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- Product 462719
D'Addario Woodwinds Select Jazz Unfiled Baritone Saxophone Reeds
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Select Jazz reeds feature the thickest spine and blank of D'Addario's jazz reeds, with a traditional tip shape. The Select Jazz cut offers great proj...Read More
Premium reeds for bold, pure jazz tone.
Select Jazz reeds feature the thickest spine and blank of D'Addario's jazz reeds, with a traditional tip shape. The Select Jazz cut offers great projection, focus, and a vibrant sound. Offered in third strengths, rather than half strengths, so players can choose the most precise strength for their individual equipment.
- Outstanding control and projection
- Available in both Filed and Unfiled models for the full range of saxophones
- Available in third strengths (soft, medium, and hard) from 2.0 to 4.0
Don't settle for anything less. Order now.
Reviewed by 1 customer
Displaying review 1
- Good Quality
- Improves Sound
- Confusing Strength System
Comments about D'Addario Woodwinds Select Jazz Unfiled Baritone Saxophone Reeds:
These reeds are great! When I first tried them, compared side-by-side to Rico Hemke and La Voz and Vandoren V12 and ZZ reeds, the RJS reeds seemed like they were too difficult to play, especially in the lows (even though they were slightly softer than the rest (even according to Rico's chart)), but after a few days of practice, they became my favorite of the group. Now I don't use anything else. I prefer the unfiled variety due to their slightly warmer tone than the filed ones, but the difference is minor. If you can try them both, do so, but you aren't missing too much if you can't.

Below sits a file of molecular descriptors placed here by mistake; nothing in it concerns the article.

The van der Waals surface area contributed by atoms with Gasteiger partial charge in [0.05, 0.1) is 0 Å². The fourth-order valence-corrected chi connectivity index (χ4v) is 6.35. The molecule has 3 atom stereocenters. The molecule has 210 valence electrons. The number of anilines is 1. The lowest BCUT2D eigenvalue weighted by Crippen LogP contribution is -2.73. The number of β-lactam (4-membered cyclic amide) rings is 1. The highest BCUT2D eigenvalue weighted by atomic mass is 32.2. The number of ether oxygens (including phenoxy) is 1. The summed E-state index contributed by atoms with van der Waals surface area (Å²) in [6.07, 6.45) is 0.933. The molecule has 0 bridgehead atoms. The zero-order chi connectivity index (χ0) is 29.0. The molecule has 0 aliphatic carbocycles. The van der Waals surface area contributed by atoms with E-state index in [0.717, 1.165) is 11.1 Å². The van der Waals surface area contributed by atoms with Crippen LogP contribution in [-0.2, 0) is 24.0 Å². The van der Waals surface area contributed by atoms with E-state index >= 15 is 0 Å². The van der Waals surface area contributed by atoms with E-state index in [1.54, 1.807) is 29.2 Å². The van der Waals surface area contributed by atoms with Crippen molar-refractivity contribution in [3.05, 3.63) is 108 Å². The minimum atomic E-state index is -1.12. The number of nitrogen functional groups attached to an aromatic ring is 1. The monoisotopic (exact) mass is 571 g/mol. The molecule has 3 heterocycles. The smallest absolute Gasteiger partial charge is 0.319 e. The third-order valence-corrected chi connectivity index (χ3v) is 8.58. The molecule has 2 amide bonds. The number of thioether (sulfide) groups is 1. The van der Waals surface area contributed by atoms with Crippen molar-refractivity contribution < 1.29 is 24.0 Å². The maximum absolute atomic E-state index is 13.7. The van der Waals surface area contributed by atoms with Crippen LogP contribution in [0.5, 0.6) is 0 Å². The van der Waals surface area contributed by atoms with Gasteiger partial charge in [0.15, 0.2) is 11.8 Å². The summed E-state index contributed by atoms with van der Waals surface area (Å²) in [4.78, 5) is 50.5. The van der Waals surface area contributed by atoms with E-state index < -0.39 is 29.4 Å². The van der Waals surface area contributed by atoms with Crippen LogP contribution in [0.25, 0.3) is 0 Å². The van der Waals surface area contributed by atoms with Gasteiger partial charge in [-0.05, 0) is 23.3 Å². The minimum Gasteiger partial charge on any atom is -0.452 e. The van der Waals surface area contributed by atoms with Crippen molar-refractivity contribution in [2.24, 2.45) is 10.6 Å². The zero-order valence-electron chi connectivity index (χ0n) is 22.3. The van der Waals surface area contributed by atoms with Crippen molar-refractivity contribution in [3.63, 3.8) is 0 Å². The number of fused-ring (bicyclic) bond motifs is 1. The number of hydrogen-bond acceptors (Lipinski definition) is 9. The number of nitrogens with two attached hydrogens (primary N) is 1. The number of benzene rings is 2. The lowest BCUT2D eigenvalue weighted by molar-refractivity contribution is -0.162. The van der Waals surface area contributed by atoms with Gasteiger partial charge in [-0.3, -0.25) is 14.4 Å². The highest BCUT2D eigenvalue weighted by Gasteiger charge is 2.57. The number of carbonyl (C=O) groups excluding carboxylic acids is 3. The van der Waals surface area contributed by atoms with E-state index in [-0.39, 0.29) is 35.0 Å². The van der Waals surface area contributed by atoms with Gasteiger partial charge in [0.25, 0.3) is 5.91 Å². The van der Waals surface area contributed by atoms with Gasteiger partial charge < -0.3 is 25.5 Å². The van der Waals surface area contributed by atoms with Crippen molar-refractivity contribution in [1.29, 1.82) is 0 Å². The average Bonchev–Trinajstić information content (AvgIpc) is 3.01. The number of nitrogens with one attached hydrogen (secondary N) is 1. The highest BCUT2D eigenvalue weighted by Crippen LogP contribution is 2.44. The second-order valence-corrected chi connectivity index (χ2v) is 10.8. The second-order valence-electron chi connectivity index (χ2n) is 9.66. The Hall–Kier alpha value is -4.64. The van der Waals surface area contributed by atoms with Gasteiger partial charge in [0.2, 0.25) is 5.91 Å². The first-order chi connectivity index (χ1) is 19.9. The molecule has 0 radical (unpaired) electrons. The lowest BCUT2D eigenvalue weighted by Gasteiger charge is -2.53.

They give me better lows and much better highs than other reeds of comparable strength with the easiest altissimo by far, they're extremely consistent, and they're the most tonally flexible reeds I've ever played. One of the other reviewers claimed that these reeds only last for "a gig or two", but that has been the exact opposite of my experience - I've been using the first tenor reed I tried since I got them over six months ago, playing them nearly every day for at least an hour at a time. The only ones I have lost were due to my own clumsiness. :)
My only complaint is that the strength system is a bit confusing. It isn't too hard to figure it out using the strength chart on Rico's website, but it can be easily misleading to those still learning the witchcraft behind reeds.
All things considered, I would highly recommend these to any sax player of any genre (I even use them for classical when needed).
On an additional note (hehe) I didn't include in my reviews for the other three voices, these reeds work as well on my modern SAT as they do on my ~1928 Buescher True Tone bari with a Runyon Custom mouthpiece. I've heard from other TT players that they are some of the most fickle saxes in the world as far as mouthpieces and reeds that work with them. Maybe I'm more flexible, or maybe I just lucked out, but either way, the old foghorn sounds and feels great with that setup, even for rock & roll (my preferred genre).